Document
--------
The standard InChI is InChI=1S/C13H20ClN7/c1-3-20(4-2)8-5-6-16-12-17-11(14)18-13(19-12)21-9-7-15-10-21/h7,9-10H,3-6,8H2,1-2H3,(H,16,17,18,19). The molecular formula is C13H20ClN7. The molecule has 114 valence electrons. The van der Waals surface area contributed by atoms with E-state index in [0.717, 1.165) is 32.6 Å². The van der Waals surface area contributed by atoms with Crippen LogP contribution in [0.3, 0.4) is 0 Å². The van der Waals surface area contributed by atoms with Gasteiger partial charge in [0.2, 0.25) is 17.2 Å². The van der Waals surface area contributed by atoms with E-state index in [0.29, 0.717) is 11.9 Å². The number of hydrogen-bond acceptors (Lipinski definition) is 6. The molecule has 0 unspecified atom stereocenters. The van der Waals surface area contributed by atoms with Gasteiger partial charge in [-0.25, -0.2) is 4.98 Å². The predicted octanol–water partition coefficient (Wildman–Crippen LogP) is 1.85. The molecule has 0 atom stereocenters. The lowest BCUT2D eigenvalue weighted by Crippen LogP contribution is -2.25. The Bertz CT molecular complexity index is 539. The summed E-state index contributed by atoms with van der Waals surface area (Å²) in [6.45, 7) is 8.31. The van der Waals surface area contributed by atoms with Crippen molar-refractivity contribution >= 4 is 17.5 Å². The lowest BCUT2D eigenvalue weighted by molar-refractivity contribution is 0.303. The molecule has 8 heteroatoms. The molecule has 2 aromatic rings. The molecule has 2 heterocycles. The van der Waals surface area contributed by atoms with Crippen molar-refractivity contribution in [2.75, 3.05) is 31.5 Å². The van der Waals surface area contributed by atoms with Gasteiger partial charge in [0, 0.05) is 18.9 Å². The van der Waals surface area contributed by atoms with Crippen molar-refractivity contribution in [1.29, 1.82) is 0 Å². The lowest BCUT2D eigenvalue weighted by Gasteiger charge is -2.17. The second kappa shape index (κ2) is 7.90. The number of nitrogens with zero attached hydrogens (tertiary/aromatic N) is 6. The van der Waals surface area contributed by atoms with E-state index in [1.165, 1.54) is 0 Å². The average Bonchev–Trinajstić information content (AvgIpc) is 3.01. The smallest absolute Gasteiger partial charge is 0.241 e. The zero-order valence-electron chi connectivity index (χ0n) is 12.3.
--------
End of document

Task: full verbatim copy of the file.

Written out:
The standard InChI is InChI=1S/C13H20ClN7/c1-3-20(4-2)8-5-6-16-12-17-11(14)18-13(19-12)21-9-7-15-10-21/h7,9-10H,3-6,8H2,1-2H3,(H,16,17,18,19). The molecular formula is C13H20ClN7. The molecule has 114 valence electrons. The van der Waals surface area contributed by atoms with E-state index in [0.717, 1.165) is 32.6 Å². The van der Waals surface area contributed by atoms with Crippen LogP contribution in [0.3, 0.4) is 0 Å². The van der Waals surface area contributed by atoms with Gasteiger partial charge in [0.2, 0.25) is 17.2 Å². The van der Waals surface area contributed by atoms with E-state index in [0.29, 0.717) is 11.9 Å². The number of hydrogen-bond acceptors (Lipinski definition) is 6. The molecule has 0 unspecified atom stereocenters. The van der Waals surface area contributed by atoms with Gasteiger partial charge in [-0.25, -0.2) is 4.98 Å². The predicted octanol–water partition coefficient (Wildman–Crippen LogP) is 1.85. The molecule has 0 atom stereocenters. The lowest BCUT2D eigenvalue weighted by Crippen LogP contribution is -2.25. The Bertz CT molecular complexity index is 539. The summed E-state index contributed by atoms with van der Waals surface area (Å²) in [6.45, 7) is 8.31. The van der Waals surface area contributed by atoms with Crippen molar-refractivity contribution >= 4 is 17.5 Å². The lowest BCUT2D eigenvalue weighted by molar-refractivity contribution is 0.303. The molecule has 8 heteroatoms. The molecule has 2 aromatic rings. The molecule has 2 heterocycles. The van der Waals surface area contributed by atoms with Crippen molar-refractivity contribution in [2.75, 3.05) is 31.5 Å². The van der Waals surface area contributed by atoms with Gasteiger partial charge in [0, 0.05) is 18.9 Å². The van der Waals surface area contributed by atoms with Crippen molar-refractivity contribution in [1.29, 1.82) is 0 Å². The lowest BCUT2D eigenvalue weighted by Gasteiger charge is -2.17. The second kappa shape index (κ2) is 7.90. The number of nitrogens with zero attached hydrogens (tertiary/aromatic N) is 6. The van der Waals surface area contributed by atoms with E-state index in [1.165, 1.54) is 0 Å². The average Bonchev–Trinajstić information content (AvgIpc) is 3.01. The smallest absolute Gasteiger partial charge is 0.241 e. The zero-order valence-electron chi connectivity index (χ0n) is 12.3.